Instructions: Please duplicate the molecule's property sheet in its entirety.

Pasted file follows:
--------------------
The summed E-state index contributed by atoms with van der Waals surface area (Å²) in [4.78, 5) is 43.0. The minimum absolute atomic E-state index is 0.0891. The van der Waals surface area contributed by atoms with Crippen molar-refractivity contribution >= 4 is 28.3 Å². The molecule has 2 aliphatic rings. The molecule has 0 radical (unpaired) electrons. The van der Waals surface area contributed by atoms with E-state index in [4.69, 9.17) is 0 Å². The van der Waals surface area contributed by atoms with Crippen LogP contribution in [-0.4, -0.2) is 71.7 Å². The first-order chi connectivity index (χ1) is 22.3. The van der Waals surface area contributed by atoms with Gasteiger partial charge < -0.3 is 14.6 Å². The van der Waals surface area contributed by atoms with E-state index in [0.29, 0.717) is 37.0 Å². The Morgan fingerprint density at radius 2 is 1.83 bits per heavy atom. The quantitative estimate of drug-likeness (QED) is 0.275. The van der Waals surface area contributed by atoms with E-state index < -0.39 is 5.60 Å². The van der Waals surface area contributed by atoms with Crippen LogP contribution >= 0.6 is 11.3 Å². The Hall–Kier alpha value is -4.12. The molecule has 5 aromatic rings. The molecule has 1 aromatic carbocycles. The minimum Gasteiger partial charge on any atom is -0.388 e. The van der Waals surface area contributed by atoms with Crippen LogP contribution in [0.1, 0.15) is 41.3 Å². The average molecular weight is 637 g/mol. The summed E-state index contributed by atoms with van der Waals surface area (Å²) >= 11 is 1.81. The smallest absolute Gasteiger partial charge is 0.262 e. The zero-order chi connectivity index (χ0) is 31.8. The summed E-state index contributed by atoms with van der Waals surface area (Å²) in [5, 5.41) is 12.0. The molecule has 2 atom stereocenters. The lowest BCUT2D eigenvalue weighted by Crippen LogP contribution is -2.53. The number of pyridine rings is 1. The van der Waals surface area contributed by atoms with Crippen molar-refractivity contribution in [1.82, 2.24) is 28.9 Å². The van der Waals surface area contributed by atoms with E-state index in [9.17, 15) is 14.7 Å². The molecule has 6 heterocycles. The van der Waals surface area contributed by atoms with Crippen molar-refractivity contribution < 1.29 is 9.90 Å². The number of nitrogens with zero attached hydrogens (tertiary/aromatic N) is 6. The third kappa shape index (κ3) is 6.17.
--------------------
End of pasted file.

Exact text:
The summed E-state index contributed by atoms with van der Waals surface area (Å²) in [4.78, 5) is 43.0. The minimum absolute atomic E-state index is 0.0891. The van der Waals surface area contributed by atoms with Crippen molar-refractivity contribution >= 4 is 28.3 Å². The molecule has 2 aliphatic rings. The molecule has 0 radical (unpaired) electrons. The van der Waals surface area contributed by atoms with E-state index in [4.69, 9.17) is 0 Å². The van der Waals surface area contributed by atoms with Crippen LogP contribution in [-0.4, -0.2) is 71.7 Å². The first-order chi connectivity index (χ1) is 22.3. The van der Waals surface area contributed by atoms with Gasteiger partial charge < -0.3 is 14.6 Å². The van der Waals surface area contributed by atoms with E-state index in [0.29, 0.717) is 37.0 Å². The Morgan fingerprint density at radius 2 is 1.83 bits per heavy atom. The quantitative estimate of drug-likeness (QED) is 0.275. The van der Waals surface area contributed by atoms with E-state index < -0.39 is 5.60 Å². The van der Waals surface area contributed by atoms with Crippen LogP contribution >= 0.6 is 11.3 Å². The Hall–Kier alpha value is -4.12. The molecule has 5 aromatic rings. The molecule has 1 aromatic carbocycles. The minimum Gasteiger partial charge on any atom is -0.388 e. The van der Waals surface area contributed by atoms with Crippen LogP contribution in [0.1, 0.15) is 41.3 Å². The average molecular weight is 637 g/mol. The summed E-state index contributed by atoms with van der Waals surface area (Å²) >= 11 is 1.81. The smallest absolute Gasteiger partial charge is 0.262 e. The zero-order chi connectivity index (χ0) is 31.8. The summed E-state index contributed by atoms with van der Waals surface area (Å²) in [5, 5.41) is 12.0. The molecule has 2 atom stereocenters. The lowest BCUT2D eigenvalue weighted by Crippen LogP contribution is -2.53. The number of pyridine rings is 1. The van der Waals surface area contributed by atoms with Crippen molar-refractivity contribution in [1.82, 2.24) is 28.9 Å². The van der Waals surface area contributed by atoms with E-state index in [9.17, 15) is 14.7 Å². The molecule has 6 heterocycles. The van der Waals surface area contributed by atoms with Crippen molar-refractivity contribution < 1.29 is 9.90 Å². The number of nitrogens with zero attached hydrogens (tertiary/aromatic N) is 6. The third kappa shape index (κ3) is 6.17.